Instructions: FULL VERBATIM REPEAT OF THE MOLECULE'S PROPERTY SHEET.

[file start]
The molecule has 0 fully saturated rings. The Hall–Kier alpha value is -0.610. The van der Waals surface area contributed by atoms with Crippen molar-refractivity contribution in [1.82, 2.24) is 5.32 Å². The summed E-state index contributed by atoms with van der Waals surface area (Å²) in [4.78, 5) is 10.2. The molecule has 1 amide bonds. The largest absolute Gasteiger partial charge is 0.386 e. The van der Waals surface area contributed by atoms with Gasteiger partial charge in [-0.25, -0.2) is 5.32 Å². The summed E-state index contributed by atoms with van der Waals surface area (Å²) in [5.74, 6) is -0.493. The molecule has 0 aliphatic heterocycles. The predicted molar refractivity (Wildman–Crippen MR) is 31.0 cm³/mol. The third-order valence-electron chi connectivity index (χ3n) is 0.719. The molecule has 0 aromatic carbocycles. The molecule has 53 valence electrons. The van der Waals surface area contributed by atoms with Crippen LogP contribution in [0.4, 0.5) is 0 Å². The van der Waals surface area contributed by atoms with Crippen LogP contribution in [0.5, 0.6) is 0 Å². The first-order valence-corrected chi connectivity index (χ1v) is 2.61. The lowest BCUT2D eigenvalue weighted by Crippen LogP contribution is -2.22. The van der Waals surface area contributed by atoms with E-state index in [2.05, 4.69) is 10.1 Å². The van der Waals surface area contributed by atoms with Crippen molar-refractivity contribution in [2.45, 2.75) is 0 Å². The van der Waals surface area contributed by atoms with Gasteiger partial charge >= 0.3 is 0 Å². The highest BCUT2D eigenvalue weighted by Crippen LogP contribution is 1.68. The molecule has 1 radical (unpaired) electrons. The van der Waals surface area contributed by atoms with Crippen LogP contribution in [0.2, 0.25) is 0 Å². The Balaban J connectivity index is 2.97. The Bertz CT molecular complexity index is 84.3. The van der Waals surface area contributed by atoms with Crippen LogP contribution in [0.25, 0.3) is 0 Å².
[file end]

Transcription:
The molecule has 0 fully saturated rings. The Hall–Kier alpha value is -0.610. The van der Waals surface area contributed by atoms with Crippen molar-refractivity contribution in [1.82, 2.24) is 5.32 Å². The summed E-state index contributed by atoms with van der Waals surface area (Å²) in [4.78, 5) is 10.2. The molecule has 1 amide bonds. The largest absolute Gasteiger partial charge is 0.386 e. The van der Waals surface area contributed by atoms with Gasteiger partial charge in [-0.25, -0.2) is 5.32 Å². The summed E-state index contributed by atoms with van der Waals surface area (Å²) in [5.74, 6) is -0.493. The molecule has 0 aliphatic heterocycles. The predicted molar refractivity (Wildman–Crippen MR) is 31.0 cm³/mol. The third-order valence-electron chi connectivity index (χ3n) is 0.719. The molecule has 0 aromatic carbocycles. The molecule has 53 valence electrons. The van der Waals surface area contributed by atoms with Crippen LogP contribution in [0.4, 0.5) is 0 Å². The van der Waals surface area contributed by atoms with Crippen LogP contribution in [0.5, 0.6) is 0 Å². The first-order valence-corrected chi connectivity index (χ1v) is 2.61. The lowest BCUT2D eigenvalue weighted by Crippen LogP contribution is -2.22. The van der Waals surface area contributed by atoms with E-state index in [2.05, 4.69) is 10.1 Å². The van der Waals surface area contributed by atoms with Crippen molar-refractivity contribution in [2.45, 2.75) is 0 Å². The van der Waals surface area contributed by atoms with Gasteiger partial charge >= 0.3 is 0 Å². The highest BCUT2D eigenvalue weighted by Crippen LogP contribution is 1.68. The molecule has 1 radical (unpaired) electrons. The van der Waals surface area contributed by atoms with Crippen LogP contribution in [0.2, 0.25) is 0 Å². The Balaban J connectivity index is 2.97. The Bertz CT molecular complexity index is 84.3. The van der Waals surface area contributed by atoms with Crippen LogP contribution in [0.25, 0.3) is 0 Å².